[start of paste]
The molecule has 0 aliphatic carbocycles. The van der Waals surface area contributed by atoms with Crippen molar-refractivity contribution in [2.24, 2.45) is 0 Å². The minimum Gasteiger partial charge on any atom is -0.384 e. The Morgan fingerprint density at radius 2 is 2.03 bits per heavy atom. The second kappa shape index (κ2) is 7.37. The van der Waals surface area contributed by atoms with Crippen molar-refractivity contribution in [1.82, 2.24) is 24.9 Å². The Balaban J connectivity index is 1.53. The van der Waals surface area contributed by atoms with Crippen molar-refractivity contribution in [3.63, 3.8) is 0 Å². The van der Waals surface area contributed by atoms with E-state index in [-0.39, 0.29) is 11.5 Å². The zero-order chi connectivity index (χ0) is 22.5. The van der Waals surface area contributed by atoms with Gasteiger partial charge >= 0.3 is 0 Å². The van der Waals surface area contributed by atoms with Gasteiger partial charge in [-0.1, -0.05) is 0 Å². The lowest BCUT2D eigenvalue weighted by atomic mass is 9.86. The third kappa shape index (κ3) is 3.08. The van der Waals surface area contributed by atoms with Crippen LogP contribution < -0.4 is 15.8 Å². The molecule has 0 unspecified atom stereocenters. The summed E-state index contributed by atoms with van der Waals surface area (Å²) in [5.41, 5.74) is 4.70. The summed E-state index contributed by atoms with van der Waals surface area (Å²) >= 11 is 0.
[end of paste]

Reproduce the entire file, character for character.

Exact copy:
The molecule has 0 aliphatic carbocycles. The van der Waals surface area contributed by atoms with Crippen molar-refractivity contribution in [2.24, 2.45) is 0 Å². The minimum Gasteiger partial charge on any atom is -0.384 e. The Morgan fingerprint density at radius 2 is 2.03 bits per heavy atom. The second kappa shape index (κ2) is 7.37. The van der Waals surface area contributed by atoms with Crippen molar-refractivity contribution in [1.82, 2.24) is 24.9 Å². The Balaban J connectivity index is 1.53. The van der Waals surface area contributed by atoms with Crippen molar-refractivity contribution in [3.63, 3.8) is 0 Å². The van der Waals surface area contributed by atoms with E-state index in [-0.39, 0.29) is 11.5 Å². The zero-order chi connectivity index (χ0) is 22.5. The van der Waals surface area contributed by atoms with Gasteiger partial charge >= 0.3 is 0 Å². The van der Waals surface area contributed by atoms with Gasteiger partial charge in [-0.1, -0.05) is 0 Å². The lowest BCUT2D eigenvalue weighted by atomic mass is 9.86. The third kappa shape index (κ3) is 3.08. The van der Waals surface area contributed by atoms with Crippen LogP contribution < -0.4 is 15.8 Å². The molecule has 0 unspecified atom stereocenters. The summed E-state index contributed by atoms with van der Waals surface area (Å²) in [5.41, 5.74) is 4.70. The summed E-state index contributed by atoms with van der Waals surface area (Å²) >= 11 is 0.